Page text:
Todd tells us a bit about what he's learned over the ten year's he's wrenched on bikes for a living.
Being an independent wrench for a living is tough, but it sure is rewarding.
My traditional job went away in 2008. I have two kids, a mortgage, and was fully middle aged, not exactly prime job recruiting material. So, what does one do when they find themselves unemployed in the middle of a global financial meltdown? One throws everything into a tiny independent motorcycle shop, that’s what one does.
I remember my first paid job as an independent wrench. I recommissioned a long parked 1984 BMW R100RS. I'd never worked on a BMW before, but I’d been tinkering for a long time and had survived seven years of peonage in a frantic multi-line bike dealership. It looked possible, so I dove right in. Thankfully, it was a great success.
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Lesson one: You are required to correctly repair bikes you have no experience with.
Lesson two: Airhead BMWs are logical, well made, and thoughtfully designed. Seek bikes like these, for they are good.
JM, my eternally patient wife, was impressed with the $600.00 profit I earned on the BMW job. She relaxed as we talked money and agreed that this – "this" being me trying to make a living as a freelance wrench – was possible.
Old British bikes are my specialty, and they've taught me quite a bit about motorcycles and motorcyclists. Once there was a troublesome 1964 Triumph Tiger Cub that posed some interesting problems. Problems like, how do I get the clutch off?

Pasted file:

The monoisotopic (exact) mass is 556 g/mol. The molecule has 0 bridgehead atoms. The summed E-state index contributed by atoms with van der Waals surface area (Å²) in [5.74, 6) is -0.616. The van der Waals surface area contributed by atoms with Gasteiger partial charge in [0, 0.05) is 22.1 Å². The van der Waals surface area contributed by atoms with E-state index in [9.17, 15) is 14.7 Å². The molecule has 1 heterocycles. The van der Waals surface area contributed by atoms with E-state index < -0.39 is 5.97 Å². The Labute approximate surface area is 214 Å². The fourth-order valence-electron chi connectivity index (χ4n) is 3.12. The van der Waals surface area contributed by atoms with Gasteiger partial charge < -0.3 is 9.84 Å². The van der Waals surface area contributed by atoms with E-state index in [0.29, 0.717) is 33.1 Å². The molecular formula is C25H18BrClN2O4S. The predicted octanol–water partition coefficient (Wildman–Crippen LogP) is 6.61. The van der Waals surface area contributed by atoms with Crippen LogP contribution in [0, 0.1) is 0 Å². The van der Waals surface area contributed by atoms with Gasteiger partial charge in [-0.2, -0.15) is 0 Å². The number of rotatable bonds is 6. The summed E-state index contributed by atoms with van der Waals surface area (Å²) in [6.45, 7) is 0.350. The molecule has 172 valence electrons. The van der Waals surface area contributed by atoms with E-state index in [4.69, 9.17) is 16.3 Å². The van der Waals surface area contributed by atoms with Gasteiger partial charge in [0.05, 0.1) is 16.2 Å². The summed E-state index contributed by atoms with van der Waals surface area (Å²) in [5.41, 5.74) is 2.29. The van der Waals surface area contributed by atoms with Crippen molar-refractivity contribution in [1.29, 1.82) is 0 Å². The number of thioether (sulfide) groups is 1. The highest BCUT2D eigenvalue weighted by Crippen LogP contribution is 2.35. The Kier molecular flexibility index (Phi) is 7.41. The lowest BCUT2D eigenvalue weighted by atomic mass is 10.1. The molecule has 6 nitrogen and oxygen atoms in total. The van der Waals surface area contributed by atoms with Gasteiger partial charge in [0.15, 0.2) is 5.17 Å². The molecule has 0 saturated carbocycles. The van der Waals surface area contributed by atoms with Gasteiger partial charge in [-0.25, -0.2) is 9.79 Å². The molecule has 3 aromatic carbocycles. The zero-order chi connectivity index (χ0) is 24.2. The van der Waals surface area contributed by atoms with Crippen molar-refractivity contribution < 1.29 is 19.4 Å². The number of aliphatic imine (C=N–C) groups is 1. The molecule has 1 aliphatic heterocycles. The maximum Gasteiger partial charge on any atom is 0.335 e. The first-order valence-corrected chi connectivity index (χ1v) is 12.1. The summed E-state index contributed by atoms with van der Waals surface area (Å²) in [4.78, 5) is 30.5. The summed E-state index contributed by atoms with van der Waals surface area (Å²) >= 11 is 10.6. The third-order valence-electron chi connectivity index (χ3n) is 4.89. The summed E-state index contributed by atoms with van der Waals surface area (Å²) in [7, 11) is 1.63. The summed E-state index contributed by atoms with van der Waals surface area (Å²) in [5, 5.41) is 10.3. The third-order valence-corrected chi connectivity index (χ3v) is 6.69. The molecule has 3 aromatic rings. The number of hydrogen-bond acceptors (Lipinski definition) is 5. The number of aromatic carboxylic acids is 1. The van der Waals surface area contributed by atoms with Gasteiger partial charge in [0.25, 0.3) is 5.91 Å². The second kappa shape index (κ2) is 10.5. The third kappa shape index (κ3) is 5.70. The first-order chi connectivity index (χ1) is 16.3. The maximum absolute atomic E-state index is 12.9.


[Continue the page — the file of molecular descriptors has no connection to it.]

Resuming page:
“Do I have a clutch puller for a 1964 Triumph Tiger Cub?”
“Where do I find one?”
I removed the primary cover from the lifeless Cub to have a look at the clutch, and the entire assembly fell to pieces in my hands. No puller needed, I guess. I called the owner.
“This might be expensive. How did you ride it like this?”
The guy told me that he had won the bike in an auction and had never even tried to start it.
Lesson three: Auction bikes are risky. Shiny, restored auction bikes are even riskier.
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The owner came around for a look and handed me a large stack of money.
Lesson four: Triumph Tiger Cubs make no economic sense.
The kids got new sneakers.
Lesson five: Every imaginable part for an old Triumph will arrive on your doorstep after clicking a mouse.
Two weeks later the owner returned with more cash. He smiled after a short test run, loaded up the bike, and drove away. One month later that little Tiger Cub sold on Ebay for the same amount of money I had just paid for my 2003 Triumph Bonneville, $5,000.
Lesson six: See lesson four.
Lesson seven: Keep in mind this quote from Bert Hopwood. After a long career in the motorcycle industry Hopwood wrote, “Motorcycles are bought, never sold. Bought by people who know exactly what they want and are unlikely to be weaned from their fixations by the actions of salesmen.”
Years raced by as bikes moved in and out of the tiny workshop. My reputation grew but finances not so much. Frustrated, I merged my business into a larger shop, a move that proved tragic. Huge overhead costs meant the big shop never turned a profit. The big shop is gone, yet I persist.
Lesson eight: Repairing motorcycles makes little economic sense.
Lesson nine: Self Employment works for me.
Lesson ten: I can’t imagine doing anything else.
I’m reminded of another quote from writer Steve Wilson in which he described a mysterious person known only as “Mavis.” A long time ago, Mavis wrote to Bike Magazine detailing a trip he made, girlfriend on the back, riding a worn out Triumph twin. After hours of filth, vibration, and discomfort an existential crisis arrived. Mavis decided, “The bloody things rattle your brains out and leave you too stupid to ride anything better. We just can’t help ourselves.”
My ten year business anniversary is coming up, the kids have shoes. Mavis and Hopwood might be right after all.